9. Bobsy says:

    The PCGA is the gaming equivalent of the UN or the EU. Criticising it usually involves calls for its utter dismantlement, rather than attempts to fix or improve it. It’s clearly broken, but getting rid of it won’t help matters at all.

    Also, that’s one awesome pirate there.

  10. Gap Gen says:

    The PCGA should theoretically be interested in maintaining the PC as a games platform. Sure, Microsoft has divided interests, Epic has Cliff’s comments and Activision are cocks, but the hardware manufacturers outnumber the game publishers on there. If gaming dies on the PC, companies like Dell lose out as no-one spends £1k+ on a PC used primarily to spam Facebook or produce spreadsheets. That said, Intel and Nvidia can and have moved into the console and Apple market, so they have an escape hatch at least.

    It’s interesting that a company like Valve, who have a large amount of vested interest in the PC and have successfully promoted a pretty piracy-proof sales platform to the DRM-skeptical gaming public, are not represented by this sort of advocacy group.

  11. Meat Circus says:

    The hardware manufacturers have no vested interest in trying to stop piracy in the first place.

    It’s another good reason why the PCGA is a load of old cock. Let it die.

  12. Heliocentric says:

    @Bobsy

    I genuinely feel that these people stopping the press releases is better than them continuing the press releases for the good of pc’s as a gaming platform.

    Its like your mum coming into school to get the bully to leave you alone or a press release of pictures of the north korean president to prove he isn’t dead or when a politician holds a press release on a topic and avoids the matters of contraversy by ignoring questions and having people removed from the room.

    Sometimes i’d rather these people did stop.

  13. Jim Rossignol says:

    The hardware manufacturers have no vested interest in trying to stop piracy in the first place.

    Not true. If piracy “kills” high end PC gaming then they will not be able to sell over-priced “gaming” PCs. The gamer market is a huge deal for these companies, and they desperately want the high-end developers to keep pumping out system-bending games. While PC folks spend more than £500 on a new PC, these boys get to pay their endless mortgages. If CryTek throws in the towel and moves to Xbox there will be tears before bedtime in the PC manufacturer boardrooms.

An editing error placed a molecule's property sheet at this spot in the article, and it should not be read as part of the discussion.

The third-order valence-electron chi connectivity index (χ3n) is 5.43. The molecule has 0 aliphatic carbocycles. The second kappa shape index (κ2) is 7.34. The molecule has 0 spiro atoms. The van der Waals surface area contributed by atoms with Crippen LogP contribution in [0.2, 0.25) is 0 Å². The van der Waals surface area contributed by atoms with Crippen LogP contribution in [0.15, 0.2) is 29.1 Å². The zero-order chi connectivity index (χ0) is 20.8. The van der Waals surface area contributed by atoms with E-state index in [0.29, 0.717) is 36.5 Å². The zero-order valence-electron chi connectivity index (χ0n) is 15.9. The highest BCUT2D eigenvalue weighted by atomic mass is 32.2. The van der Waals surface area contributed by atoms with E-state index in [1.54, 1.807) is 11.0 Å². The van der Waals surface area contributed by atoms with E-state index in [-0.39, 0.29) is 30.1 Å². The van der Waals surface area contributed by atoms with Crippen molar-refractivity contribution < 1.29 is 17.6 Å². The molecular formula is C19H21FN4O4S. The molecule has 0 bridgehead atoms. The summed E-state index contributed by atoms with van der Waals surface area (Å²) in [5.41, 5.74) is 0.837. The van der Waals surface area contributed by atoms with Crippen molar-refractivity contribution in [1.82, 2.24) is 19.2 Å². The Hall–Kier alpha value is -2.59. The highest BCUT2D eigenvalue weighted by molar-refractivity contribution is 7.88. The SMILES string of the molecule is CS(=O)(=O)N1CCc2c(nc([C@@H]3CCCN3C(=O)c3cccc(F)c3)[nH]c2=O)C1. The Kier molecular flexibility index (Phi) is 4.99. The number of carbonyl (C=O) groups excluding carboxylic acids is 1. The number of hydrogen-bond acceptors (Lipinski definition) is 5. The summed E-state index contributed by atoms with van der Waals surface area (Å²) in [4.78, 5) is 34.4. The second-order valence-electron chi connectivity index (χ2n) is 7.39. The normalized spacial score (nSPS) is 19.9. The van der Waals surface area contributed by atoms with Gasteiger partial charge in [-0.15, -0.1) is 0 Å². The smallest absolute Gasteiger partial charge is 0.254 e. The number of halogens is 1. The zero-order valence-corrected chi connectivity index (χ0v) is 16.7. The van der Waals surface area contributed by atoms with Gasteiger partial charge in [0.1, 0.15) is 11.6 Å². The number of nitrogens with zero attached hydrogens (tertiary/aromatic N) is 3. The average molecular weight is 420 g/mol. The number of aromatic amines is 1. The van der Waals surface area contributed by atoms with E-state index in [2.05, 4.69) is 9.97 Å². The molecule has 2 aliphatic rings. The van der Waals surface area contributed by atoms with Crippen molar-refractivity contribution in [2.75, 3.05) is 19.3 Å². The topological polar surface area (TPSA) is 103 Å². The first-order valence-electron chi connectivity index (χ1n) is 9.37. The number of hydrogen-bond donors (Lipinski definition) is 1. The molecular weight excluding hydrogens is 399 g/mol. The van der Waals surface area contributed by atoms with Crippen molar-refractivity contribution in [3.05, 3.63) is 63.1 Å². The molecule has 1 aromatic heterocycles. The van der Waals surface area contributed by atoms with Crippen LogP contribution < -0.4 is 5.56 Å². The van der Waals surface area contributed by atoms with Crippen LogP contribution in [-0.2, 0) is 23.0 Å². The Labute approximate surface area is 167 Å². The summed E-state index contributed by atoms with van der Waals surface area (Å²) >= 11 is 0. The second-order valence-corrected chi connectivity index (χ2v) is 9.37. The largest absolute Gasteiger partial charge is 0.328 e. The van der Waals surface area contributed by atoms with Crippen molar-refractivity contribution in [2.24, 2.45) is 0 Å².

Gaming absolutely allows them to keep bringing out higher-spec systems. I mean a £100 PC runs everything else outside of heavy sound processing and video-editing just fine. What is there for the ongoing buffness of the PC market other than games?

  14. Tom says:

    My table-top is the only ideal games platform, so all you digital types should just shuff off…

  15. Meat Circus says:

    All of which means that the hardware manufacturers have a vested interest in keeping software developer making games for PC. Not stopping piracy.

    As long as the games are being made, the hardware manufacturers will be neutral-to-happy on piracy.

    Unless, of course, you’re suggesting that PIRACY IS KILLING PC GAMING?

  16. Bobsy says:

    @Heliocentric

    Can’t say I agree – at the very least when silent they don’t cause trouble and when “active” they can raise debate – even if it’s just to have people prove them wrong.

    I’m not saying the PCGA isn’t broken, just that it should be fixed before it’s smashed.

  17. Thirith says:

    Piracy is definitely being used as an excuse by publishers not to focus on PC any more. Whether piracy is damaging PC gaming directly or indirectly doesn’t really matter, does it?

  18. Heliocentric says:

    Bob i’m not saying smash it. I’m saying they should shut up until fixed.

  19. Meat Circus says:

    Of course it matters.

    Why can’t Epic be honest? Why lie to us? Why treat PC gamers like the imbeciles that Clifford Bleszinski so dearly wishes we were?

  20. Bobsy says:

    @Helo

    Okay then! While we wait would you like a muffin?

  21. Heliocentric says:

    @my fluffy bob bunny

    Yes, That would be lovely.

  22. Gaming Guru says:

    First!1

  23. cliffski says: